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Wolves winning close games, but Monday’s was unnecessarily close

By beating the Miami Heat on Monday, the Timberwolves moved to 4-3 on the season. They’ve also tied the 1978-79 New Jersey Nets for getting their first four wins by three points or fewer. Improvement in close games from last season is nice but the Wolves are making their wins unnecessarily difficult.

While a respectable team, the Heat are not of the caliber of the other teams that have pushed the Wolves to the ropes. The Oklahoma City Thunder are a fringe contender. You could argue Miami is on par with Utah but the Heat were without star Hassan Whiteside against the Wolves. That should have opened up an advantage inside without Whiteside’s shot blocking.

That was not the case. Karl-Anthony Towns and Taj Gibson combined to shoot 11-for 15 on the evening. This is exceptional production but not many attempts. Meanwhile, Jeff Teague, Andrew Wiggins, and Jimmy Butler shot a combined 19-of-54 from the field. While Teague and Wiggins made pivotal plays in crunch time, the Wolves could have made their lives easier. Many of the plays Teague and Wiggins made were tough shots at the rim or contested floaters. There may have been no other way with Whiteside on the floor but Towns went underutilized.

Whiteside is also one of the best rebounders in the NBA. He led the NBA in rebounds per game a season ago and had 22 in the lone game he played this season before sustaining a knee bruise. The Wolves were fortunate he did not play on Monday. The Wolves were nonetheless outrebounded by 10. Bam Adebayo led the Heat with 13 but five players had five or more boards. Despite being a rookie, Adebayo is a load. He’s 6’10 but his wingspan measured 7’2 3/4” at the NBA Draft Combine. That kind of length can be a problem and Adebayo proved to be one on the glass.

Heat guard Dion Waiters was nearly unstoppable. Waiters found himself able to get into the paint at will. Whether it was Andrew Wiggins or Jimmy Butler, the Wolves had no answer for Waiters. If the Heat needed a bucket, they gave it to Waiters in isolation who consistently blew by his defender. Coupled with a lack of help defense, Waiters had an efficient 33-point, five-rebound, and four-assist game. Each time the Timberwolves seemed to pull ahead, he pulled his team back in the game.

It’s not that this win is worth less because of how it was achieved. But it’s not a win that makes you feel good about the team. Still, moving above .500 is important when playing in a difficult conference and they accomplished that. There were still a few positives to be found.

For instance, the Timberwolves dominated the turnover battle 24-16. Forcing that many turnovers against anyone is a great formula for success and can cover up many ills. Despite having 27 opponent points scored off of their turnovers, the Wolves turned the Heat’s into 31 points.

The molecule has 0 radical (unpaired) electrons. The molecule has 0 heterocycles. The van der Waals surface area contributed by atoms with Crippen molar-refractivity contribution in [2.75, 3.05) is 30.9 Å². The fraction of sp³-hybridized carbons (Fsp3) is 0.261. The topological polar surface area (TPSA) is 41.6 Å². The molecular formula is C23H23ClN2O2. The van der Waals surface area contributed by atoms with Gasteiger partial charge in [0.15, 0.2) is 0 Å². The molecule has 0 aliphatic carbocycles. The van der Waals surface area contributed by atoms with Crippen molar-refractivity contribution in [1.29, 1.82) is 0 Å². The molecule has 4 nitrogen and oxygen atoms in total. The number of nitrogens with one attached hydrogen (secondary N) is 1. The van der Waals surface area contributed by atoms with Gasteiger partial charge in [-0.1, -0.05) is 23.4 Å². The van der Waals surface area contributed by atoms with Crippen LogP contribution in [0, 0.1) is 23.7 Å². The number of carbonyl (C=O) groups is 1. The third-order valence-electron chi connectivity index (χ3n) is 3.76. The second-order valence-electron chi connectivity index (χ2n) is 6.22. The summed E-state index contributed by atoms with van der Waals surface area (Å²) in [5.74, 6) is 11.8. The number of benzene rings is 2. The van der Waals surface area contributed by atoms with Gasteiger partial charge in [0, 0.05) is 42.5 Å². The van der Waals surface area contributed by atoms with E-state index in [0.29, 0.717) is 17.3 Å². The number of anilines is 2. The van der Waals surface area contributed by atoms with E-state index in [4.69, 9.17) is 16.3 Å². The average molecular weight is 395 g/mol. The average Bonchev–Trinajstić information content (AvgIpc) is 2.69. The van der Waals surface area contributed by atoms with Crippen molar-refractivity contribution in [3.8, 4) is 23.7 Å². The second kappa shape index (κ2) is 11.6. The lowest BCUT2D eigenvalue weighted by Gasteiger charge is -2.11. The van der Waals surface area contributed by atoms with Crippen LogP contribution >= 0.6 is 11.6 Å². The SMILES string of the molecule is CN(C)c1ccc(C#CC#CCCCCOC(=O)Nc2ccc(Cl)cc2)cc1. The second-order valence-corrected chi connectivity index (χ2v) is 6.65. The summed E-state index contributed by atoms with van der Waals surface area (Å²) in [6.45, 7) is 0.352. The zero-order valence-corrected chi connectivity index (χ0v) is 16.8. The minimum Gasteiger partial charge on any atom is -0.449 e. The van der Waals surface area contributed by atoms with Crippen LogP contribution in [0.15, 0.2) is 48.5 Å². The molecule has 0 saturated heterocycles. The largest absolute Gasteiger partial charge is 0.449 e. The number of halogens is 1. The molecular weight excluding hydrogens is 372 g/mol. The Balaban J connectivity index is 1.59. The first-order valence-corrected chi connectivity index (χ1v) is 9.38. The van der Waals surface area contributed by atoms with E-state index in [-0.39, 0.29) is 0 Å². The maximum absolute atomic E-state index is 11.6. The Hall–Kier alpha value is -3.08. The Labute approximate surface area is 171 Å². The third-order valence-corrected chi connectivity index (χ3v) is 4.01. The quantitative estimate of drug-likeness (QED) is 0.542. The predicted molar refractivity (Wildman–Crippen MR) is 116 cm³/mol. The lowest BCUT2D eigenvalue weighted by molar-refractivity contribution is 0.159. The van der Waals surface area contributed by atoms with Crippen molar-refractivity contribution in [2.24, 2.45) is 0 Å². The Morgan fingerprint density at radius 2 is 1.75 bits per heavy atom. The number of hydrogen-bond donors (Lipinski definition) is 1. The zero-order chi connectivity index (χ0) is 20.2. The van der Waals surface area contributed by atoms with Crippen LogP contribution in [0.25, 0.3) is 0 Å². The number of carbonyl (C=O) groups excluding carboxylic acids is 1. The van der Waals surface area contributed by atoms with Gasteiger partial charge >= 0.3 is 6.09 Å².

Coming into Monday’s contest, the Heat had allowed the fewest 3-point attempts and makes in the league. The Wolves irreverently went 11-for-23 from beyond the arc from a team that only gives up 19 per game. Making four more 3’s than the Heat allowed on average is encouraging. Few were bigger than Jamal Crawford’s make with three minutes to play in the fourth to give the Wolves a seven-point lead or Towns’ to put the Wolves up six in overtime.

Lastly, the play of the team’s new additions was positive.

Once again, Crawford’s play saved the game. Crawford contributed 13 of the team’s 37 bench points on the night. He managed to go 6-for-6 from the line, dish out three assists, and hit a big shot. Not only did last year’s Timberwolves lack this type of bench player, they lacked this overall production. If the Wolves have a productive bench, their ceiling for this season is much higher. The reserves are much less of a question when Crawford is playing well.

Teague was 3-for-5 from distance and finished with 23 points, 11 assists, and five rebounds. His ability to hit shots and set up teammates kept the Miami defense honest, especially on that Towns 3-pointer in overtime. When Teague struggled at the start of the season, he was being too passive. He was almost too aggressive at times on Monday night forcing shots and overdribbling but back-to-back offensive plays by him in overtime gave the Wolves the lead for good. It seems that he is finally adjusting and his play is improving as a result.

While being 4-0 in close games is encouraging, it’s unsustainable. No team can rely on heart racing finishes night in and night out. At some point, this team has to begin to put teams away earlier. The defense and offensive decision making will need to improve for that to happen. Just because they’ve won four games decided by three points or fewer doesn’t necessarily make them good in close games, either. Whittling away late leads has been a common theme in all of their wins. Knowing how to play with a lead and get your starters some extra rest is something the best teams do.

The Timberwolves appear to be trending in that direction but aren’t there yet.


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